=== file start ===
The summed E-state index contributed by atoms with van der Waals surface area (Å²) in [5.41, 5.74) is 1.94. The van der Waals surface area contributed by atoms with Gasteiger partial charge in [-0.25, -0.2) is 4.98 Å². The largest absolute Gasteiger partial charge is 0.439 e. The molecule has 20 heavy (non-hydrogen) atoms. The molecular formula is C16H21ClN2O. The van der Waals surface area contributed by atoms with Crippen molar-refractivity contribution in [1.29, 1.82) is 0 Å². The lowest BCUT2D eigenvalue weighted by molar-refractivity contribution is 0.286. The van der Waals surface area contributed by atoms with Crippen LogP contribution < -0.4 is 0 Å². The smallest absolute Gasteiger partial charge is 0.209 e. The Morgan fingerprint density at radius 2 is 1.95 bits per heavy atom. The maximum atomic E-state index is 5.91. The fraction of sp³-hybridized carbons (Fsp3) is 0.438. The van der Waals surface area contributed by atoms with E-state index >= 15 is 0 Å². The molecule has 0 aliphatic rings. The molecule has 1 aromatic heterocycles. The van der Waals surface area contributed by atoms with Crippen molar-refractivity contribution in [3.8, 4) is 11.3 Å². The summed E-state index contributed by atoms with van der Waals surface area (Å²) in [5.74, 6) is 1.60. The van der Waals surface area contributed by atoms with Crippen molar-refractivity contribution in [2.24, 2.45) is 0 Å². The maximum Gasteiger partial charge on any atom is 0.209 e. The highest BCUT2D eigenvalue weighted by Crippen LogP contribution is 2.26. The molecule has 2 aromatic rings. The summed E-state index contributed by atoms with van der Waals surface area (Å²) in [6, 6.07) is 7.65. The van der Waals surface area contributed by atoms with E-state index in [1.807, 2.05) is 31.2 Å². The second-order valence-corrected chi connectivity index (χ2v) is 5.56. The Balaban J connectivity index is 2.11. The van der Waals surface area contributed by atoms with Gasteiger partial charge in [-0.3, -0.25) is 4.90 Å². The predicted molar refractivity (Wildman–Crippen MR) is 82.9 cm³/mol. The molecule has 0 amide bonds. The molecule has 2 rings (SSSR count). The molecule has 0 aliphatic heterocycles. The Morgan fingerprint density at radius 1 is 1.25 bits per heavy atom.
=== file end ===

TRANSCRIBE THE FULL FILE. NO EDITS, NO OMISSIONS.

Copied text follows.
The summed E-state index contributed by atoms with van der Waals surface area (Å²) in [5.41, 5.74) is 1.94. The van der Waals surface area contributed by atoms with Gasteiger partial charge in [-0.25, -0.2) is 4.98 Å². The largest absolute Gasteiger partial charge is 0.439 e. The molecule has 20 heavy (non-hydrogen) atoms. The molecular formula is C16H21ClN2O. The van der Waals surface area contributed by atoms with Crippen molar-refractivity contribution in [1.29, 1.82) is 0 Å². The lowest BCUT2D eigenvalue weighted by molar-refractivity contribution is 0.286. The van der Waals surface area contributed by atoms with Crippen LogP contribution < -0.4 is 0 Å². The smallest absolute Gasteiger partial charge is 0.209 e. The Morgan fingerprint density at radius 2 is 1.95 bits per heavy atom. The maximum atomic E-state index is 5.91. The fraction of sp³-hybridized carbons (Fsp3) is 0.438. The van der Waals surface area contributed by atoms with E-state index >= 15 is 0 Å². The molecule has 0 aliphatic rings. The molecule has 1 aromatic heterocycles. The van der Waals surface area contributed by atoms with Crippen molar-refractivity contribution in [3.8, 4) is 11.3 Å². The summed E-state index contributed by atoms with van der Waals surface area (Å²) in [5.74, 6) is 1.60. The van der Waals surface area contributed by atoms with Crippen molar-refractivity contribution in [2.24, 2.45) is 0 Å². The maximum Gasteiger partial charge on any atom is 0.209 e. The highest BCUT2D eigenvalue weighted by Crippen LogP contribution is 2.26. The molecule has 2 aromatic rings. The summed E-state index contributed by atoms with van der Waals surface area (Å²) in [6, 6.07) is 7.65. The van der Waals surface area contributed by atoms with E-state index in [1.807, 2.05) is 31.2 Å². The second-order valence-corrected chi connectivity index (χ2v) is 5.56. The Balaban J connectivity index is 2.11. The van der Waals surface area contributed by atoms with Gasteiger partial charge in [-0.3, -0.25) is 4.90 Å². The predicted molar refractivity (Wildman–Crippen MR) is 82.9 cm³/mol. The molecule has 0 amide bonds. The molecule has 2 rings (SSSR count). The molecule has 0 aliphatic heterocycles. The Morgan fingerprint density at radius 1 is 1.25 bits per heavy atom.